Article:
The Best of 2004

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Looking back at 2004's top news stories in direct and interactive marketing, we didn't have any big, big headlines like last year's creation of the national no-call registry, but we did get an answer from the Supreme Court that put the issue to rest. We also saw several arrests with the CAN-SPAM Act, and the list industry received a warning from the Federal Trade Commission that it's watching. Outsourcing was thrust into the spotlight because of comments made during the presidential election.

The Spiegel Group gave its namesake catalog a makeover early in the year, but then sold it and the Newport News division in a fire sale to a group that included several former executives. Martha Stewart was convicted on charges related to insider trading, and her namesake catalog bit the dust. Nike, eBay and Gorton's fish all tested their first catalogs. The Direct Marketing Association accepted a $200,000 "refund" to bring its fall show back to Central Florida in three years despite overwhelming opposition from attendees and exhibitors. A few weeks later, the DMA did an extraordinary thing by naming Ben Franklin to its Hall of Fame. I can't wait to see whether Johann Gutenberg is on next year's inductee list.

Let's count down the top three stories of 2004:

3. A new leader at the DMA. John Greco took over as president/CEO in August and went on a listening tour to see what members had to say about the organization and the industry as a whole. He must have heard an earful because he already has shuffled senior management at the DMA and got rid of three top executives, nixed a few conferences and told the industry it needs an image makeover. And all that's been done before the DMA announces its new strategic plan next month.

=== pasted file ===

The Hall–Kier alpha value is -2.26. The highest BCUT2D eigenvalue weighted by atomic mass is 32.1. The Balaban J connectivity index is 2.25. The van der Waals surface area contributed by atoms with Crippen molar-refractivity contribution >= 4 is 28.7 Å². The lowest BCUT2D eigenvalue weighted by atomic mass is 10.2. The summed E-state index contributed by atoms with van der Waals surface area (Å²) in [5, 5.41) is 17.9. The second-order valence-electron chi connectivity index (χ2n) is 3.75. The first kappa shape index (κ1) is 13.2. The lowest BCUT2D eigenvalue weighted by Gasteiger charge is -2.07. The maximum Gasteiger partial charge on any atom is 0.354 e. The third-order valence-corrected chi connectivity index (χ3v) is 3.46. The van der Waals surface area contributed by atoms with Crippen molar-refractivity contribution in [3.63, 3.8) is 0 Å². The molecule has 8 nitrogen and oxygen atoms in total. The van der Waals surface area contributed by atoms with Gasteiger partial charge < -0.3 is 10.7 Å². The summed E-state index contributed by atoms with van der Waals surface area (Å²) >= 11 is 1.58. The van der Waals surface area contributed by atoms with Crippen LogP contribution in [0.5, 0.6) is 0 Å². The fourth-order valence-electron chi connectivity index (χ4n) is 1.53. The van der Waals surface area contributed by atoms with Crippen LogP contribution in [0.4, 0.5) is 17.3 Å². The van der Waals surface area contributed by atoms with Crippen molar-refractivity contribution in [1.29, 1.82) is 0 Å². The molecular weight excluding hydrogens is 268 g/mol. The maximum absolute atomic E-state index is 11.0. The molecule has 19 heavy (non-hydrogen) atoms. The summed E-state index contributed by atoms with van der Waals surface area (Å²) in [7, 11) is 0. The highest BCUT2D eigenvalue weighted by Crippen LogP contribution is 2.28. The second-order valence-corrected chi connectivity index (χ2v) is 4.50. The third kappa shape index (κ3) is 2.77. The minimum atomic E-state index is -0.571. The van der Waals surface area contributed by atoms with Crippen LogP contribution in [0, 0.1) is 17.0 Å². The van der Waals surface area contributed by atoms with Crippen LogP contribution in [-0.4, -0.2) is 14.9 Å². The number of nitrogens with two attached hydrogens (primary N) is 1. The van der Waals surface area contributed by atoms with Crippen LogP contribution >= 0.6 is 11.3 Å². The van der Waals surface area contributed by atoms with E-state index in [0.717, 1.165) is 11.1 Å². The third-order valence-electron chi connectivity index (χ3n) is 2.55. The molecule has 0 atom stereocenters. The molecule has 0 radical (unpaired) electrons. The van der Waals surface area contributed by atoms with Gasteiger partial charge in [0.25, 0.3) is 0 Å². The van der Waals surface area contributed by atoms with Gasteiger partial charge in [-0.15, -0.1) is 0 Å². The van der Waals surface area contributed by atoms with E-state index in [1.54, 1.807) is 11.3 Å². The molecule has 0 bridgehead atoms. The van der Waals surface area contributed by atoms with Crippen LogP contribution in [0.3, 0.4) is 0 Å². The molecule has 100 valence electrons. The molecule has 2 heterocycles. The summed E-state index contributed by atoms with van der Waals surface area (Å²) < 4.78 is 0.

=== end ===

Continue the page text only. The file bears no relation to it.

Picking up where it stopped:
2. The year for postal reform. Almost. Congress got the closest it has in decades to modernizing the U.S. Postal Service, but election-year politics and some high-placed opposition derailed it. On the surface, the USPS looks like it's in great shape: It made $3.1 billion this year, it reduced its debt to $1.8 billion and its work force is at its smallest level since 1984. But fasten your seatbelts - a double-digit rate case is coming in the spring.

1. When Google speaks ... Where to begin? A multibillion-dollar IPO, Gmail, desktop search, local search, trademark infringement rulings, book indexing and library searches. Yes, Google stole Microsoft's thunder week after week and is revolutionizing how we use our computers and the Internet while creating a new frontier for marketers.

Our best wishes to you for the new year.

Tad Clarke is editor in chief of DM News. His editorial appears Mondays on and in our free e-mail newsletter DM News daily. You can subscribe to our e-mail newsletters by visiting


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